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Soller's Christian started out a blonde in previews but darkened into a brunette closer to the opening. "I had a Kurt Cobain wig, but they decided to tone it down and make the character a little more accessible to the audience. I'm glad they did."
But isn't it a little daunting to play someone who is acknowledged by all as a male beauty and, thus, a suitable vessel for Cyrano's sweet-nothings to Roxane? Do you ever doubt they got the wrong guy? "Every day, man, every day," he confessed with an embarrassed laugh. "I can't believe they cast me as Christian. That's not the side of the character I identify with. I identify with his humanity. He's got such a noble sense of honor, this thing we don't have nowadays in every day life.
"With the ladies, he has this handicap to follow through and succeed, and, historically, I've never been able to see the signs from the ladies. I've never been able to know when the window was open, so I guess maybe I identify with that."
Soller was letting his new status as a Broadway actor settle in. "It's something I always wanted to do — to be on Broadway and to do it with this cast and with Jamie. I worked once before with Jamie in London — in The Faith Machine by Alexi Kaye Campbell at the Royal Court, so I jumped at the chance to work with Jamie again, and, when I knew Doug was attached to this, I said, 'That's it. I gotta do it.' To work with people of this caliber, on Broadway, I can't compute it. I gotta pinch myself."
This is Page's third Cyrano role. "The first time I played Le Bret, then I played Cyrano in two productions, and now I'm de Guiche. One day I hope to play Ragueneau."
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But, for now, de Guiche suits him just fine: "I like the growth of the character. I think he's surprising. It's a really interesting play in its period because villains were very clear-cut, 19th-century melodrama — 'I can't pay the rent'/'You must pay the rent.' And de Guiche has some of that in him but — it was written at the same time as Ibsen and Strindberg and Chekhov are beginning to write. There's a real depth and a melancholy I find to de Guiche that's interesting. The part is spare. You have to really land your moments because you're not given an enormous amount of text to do it in, and I find that to be really challenging, like writing in haiku."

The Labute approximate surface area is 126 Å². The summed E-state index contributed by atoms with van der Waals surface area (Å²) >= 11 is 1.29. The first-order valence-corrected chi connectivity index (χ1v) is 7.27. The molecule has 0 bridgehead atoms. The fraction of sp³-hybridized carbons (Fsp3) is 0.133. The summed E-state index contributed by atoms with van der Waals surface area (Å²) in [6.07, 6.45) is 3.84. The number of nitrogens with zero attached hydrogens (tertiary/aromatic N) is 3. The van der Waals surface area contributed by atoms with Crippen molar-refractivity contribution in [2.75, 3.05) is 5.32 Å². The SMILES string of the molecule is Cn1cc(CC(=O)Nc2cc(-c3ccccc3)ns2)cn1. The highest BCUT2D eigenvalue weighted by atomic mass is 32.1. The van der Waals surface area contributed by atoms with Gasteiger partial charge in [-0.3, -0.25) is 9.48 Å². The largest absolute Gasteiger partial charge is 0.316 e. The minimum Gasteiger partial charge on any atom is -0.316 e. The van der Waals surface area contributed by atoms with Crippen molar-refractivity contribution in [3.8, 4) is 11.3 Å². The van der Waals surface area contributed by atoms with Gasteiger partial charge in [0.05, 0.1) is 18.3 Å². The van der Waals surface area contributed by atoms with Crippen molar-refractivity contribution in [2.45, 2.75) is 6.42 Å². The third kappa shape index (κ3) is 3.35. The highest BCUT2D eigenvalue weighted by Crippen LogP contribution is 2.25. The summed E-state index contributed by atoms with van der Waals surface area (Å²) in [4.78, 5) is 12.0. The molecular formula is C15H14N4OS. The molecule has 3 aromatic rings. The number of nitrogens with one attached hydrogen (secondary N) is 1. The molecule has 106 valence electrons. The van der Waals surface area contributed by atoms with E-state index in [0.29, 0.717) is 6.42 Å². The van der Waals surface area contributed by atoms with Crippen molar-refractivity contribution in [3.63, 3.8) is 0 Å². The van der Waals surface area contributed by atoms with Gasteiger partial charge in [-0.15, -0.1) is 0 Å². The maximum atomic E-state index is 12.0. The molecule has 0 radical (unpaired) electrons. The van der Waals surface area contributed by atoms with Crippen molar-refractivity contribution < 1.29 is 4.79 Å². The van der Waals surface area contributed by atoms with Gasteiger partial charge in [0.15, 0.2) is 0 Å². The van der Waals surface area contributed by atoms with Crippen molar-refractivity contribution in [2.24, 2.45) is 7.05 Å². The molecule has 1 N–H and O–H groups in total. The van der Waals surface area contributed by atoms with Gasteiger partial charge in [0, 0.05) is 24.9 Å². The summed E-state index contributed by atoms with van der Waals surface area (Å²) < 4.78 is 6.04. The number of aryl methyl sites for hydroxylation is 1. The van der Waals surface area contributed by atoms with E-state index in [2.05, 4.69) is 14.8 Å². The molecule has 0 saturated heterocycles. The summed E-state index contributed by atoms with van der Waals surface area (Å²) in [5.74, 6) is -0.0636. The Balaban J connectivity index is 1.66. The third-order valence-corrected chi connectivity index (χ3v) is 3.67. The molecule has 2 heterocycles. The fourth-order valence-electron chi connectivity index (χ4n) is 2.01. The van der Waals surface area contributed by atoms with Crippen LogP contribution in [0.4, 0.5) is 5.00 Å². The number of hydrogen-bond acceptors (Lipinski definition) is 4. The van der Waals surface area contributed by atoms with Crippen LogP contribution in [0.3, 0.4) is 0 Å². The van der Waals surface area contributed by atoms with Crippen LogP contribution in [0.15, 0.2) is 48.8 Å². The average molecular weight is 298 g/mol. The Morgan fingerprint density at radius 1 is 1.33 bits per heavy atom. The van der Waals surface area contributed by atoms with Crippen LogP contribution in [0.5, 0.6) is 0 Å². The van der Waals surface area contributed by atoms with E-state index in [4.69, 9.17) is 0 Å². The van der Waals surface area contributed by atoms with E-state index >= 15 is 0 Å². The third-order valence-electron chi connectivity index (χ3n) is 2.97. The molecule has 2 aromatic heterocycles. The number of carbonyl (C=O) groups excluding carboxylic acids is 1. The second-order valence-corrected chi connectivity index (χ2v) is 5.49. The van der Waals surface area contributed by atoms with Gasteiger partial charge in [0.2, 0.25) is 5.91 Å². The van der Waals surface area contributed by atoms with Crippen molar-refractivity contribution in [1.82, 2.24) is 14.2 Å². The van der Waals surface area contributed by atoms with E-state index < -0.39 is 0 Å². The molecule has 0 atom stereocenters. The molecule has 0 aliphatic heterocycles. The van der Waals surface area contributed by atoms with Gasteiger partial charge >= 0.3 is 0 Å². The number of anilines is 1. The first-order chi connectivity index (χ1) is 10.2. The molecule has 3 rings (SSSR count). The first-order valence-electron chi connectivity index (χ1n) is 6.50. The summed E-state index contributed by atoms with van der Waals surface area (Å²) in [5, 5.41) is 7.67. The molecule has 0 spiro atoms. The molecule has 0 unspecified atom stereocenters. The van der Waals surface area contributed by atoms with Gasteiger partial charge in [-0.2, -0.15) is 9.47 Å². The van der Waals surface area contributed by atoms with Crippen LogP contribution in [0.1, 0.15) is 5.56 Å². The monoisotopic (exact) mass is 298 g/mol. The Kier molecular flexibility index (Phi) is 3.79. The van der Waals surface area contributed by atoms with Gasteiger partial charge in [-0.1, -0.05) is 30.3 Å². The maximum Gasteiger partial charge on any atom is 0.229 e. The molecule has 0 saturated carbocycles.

Having played Cyrano twice before, why didn't he go out for understudy this time? "That would have been a lot of work," he pointed out. "This is a new translation. I've done two other translations. You always learn something new from a new translation. When you take a word and translate it, you're interpreting it because a given word can mean so many things. This translation is rougher, more modern, more muscular, sweatier, grittier. That side really comes out in this version."
Almost all of Page's Broadway career has been spent in the same half-block area on 42nd Street. He previously played the American Airlines Theatre as Henry VIII to Frank Langella's Sir Thomas More in A Man for All Seasons. He comes to de Guiche from next door at the Foxwoods Theatre where he was The Green Goblin in Spider Man: Turn Off the Dark. Across the street at the New Amsterdam, he has done The Lion King and Dr. Seuss' How the Grinch Stole Christmas! But not even the imminent Christmas coming of the Grinch could shake him loose from de Guiche, so the role will be played by Jeff McCarthy (a.k.a. Officer Lockstock of Urinetown).
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